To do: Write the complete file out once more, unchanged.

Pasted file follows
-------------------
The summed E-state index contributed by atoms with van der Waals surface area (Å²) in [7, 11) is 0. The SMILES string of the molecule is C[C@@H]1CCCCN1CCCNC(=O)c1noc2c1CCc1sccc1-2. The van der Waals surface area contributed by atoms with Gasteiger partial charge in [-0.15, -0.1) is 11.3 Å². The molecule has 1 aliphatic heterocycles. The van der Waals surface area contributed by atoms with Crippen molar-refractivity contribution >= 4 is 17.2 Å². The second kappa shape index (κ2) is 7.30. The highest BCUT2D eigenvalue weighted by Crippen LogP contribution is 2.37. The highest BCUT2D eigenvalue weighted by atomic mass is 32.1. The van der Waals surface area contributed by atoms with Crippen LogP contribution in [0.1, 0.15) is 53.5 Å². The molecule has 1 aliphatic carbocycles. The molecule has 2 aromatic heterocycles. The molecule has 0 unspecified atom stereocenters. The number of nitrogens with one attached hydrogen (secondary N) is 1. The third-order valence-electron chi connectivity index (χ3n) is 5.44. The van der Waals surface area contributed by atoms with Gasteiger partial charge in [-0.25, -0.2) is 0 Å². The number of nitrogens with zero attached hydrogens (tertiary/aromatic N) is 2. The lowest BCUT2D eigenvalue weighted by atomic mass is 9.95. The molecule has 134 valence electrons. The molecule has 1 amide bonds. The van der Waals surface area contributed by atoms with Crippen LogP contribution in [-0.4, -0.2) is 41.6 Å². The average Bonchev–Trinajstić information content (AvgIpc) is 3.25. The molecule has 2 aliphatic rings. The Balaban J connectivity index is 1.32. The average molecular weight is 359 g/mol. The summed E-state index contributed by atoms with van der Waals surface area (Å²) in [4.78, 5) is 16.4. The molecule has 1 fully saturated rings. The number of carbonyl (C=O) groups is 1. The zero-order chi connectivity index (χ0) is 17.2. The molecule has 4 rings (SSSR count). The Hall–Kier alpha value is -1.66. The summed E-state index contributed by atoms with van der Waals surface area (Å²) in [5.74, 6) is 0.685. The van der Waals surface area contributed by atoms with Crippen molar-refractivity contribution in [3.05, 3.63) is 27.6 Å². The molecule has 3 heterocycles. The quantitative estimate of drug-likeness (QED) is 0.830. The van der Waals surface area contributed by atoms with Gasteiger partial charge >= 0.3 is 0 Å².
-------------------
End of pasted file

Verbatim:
The summed E-state index contributed by atoms with van der Waals surface area (Å²) in [7, 11) is 0. The SMILES string of the molecule is C[C@@H]1CCCCN1CCCNC(=O)c1noc2c1CCc1sccc1-2. The van der Waals surface area contributed by atoms with Gasteiger partial charge in [-0.15, -0.1) is 11.3 Å². The molecule has 1 aliphatic heterocycles. The van der Waals surface area contributed by atoms with Crippen molar-refractivity contribution >= 4 is 17.2 Å². The second kappa shape index (κ2) is 7.30. The highest BCUT2D eigenvalue weighted by Crippen LogP contribution is 2.37. The highest BCUT2D eigenvalue weighted by atomic mass is 32.1. The van der Waals surface area contributed by atoms with Crippen LogP contribution in [0.1, 0.15) is 53.5 Å². The molecule has 1 aliphatic carbocycles. The molecule has 2 aromatic heterocycles. The molecule has 0 unspecified atom stereocenters. The number of nitrogens with one attached hydrogen (secondary N) is 1. The third-order valence-electron chi connectivity index (χ3n) is 5.44. The van der Waals surface area contributed by atoms with Gasteiger partial charge in [-0.25, -0.2) is 0 Å². The number of nitrogens with zero attached hydrogens (tertiary/aromatic N) is 2. The lowest BCUT2D eigenvalue weighted by atomic mass is 9.95. The molecule has 134 valence electrons. The molecule has 1 amide bonds. The van der Waals surface area contributed by atoms with Crippen LogP contribution in [-0.4, -0.2) is 41.6 Å². The average Bonchev–Trinajstić information content (AvgIpc) is 3.25. The molecule has 2 aliphatic rings. The Balaban J connectivity index is 1.32. The average molecular weight is 359 g/mol. The summed E-state index contributed by atoms with van der Waals surface area (Å²) in [4.78, 5) is 16.4. The molecule has 1 fully saturated rings. The number of carbonyl (C=O) groups is 1. The zero-order chi connectivity index (χ0) is 17.2. The molecule has 4 rings (SSSR count). The Hall–Kier alpha value is -1.66. The summed E-state index contributed by atoms with van der Waals surface area (Å²) in [5.74, 6) is 0.685. The van der Waals surface area contributed by atoms with Crippen molar-refractivity contribution in [3.05, 3.63) is 27.6 Å². The molecule has 3 heterocycles. The quantitative estimate of drug-likeness (QED) is 0.830. The van der Waals surface area contributed by atoms with Gasteiger partial charge >= 0.3 is 0 Å².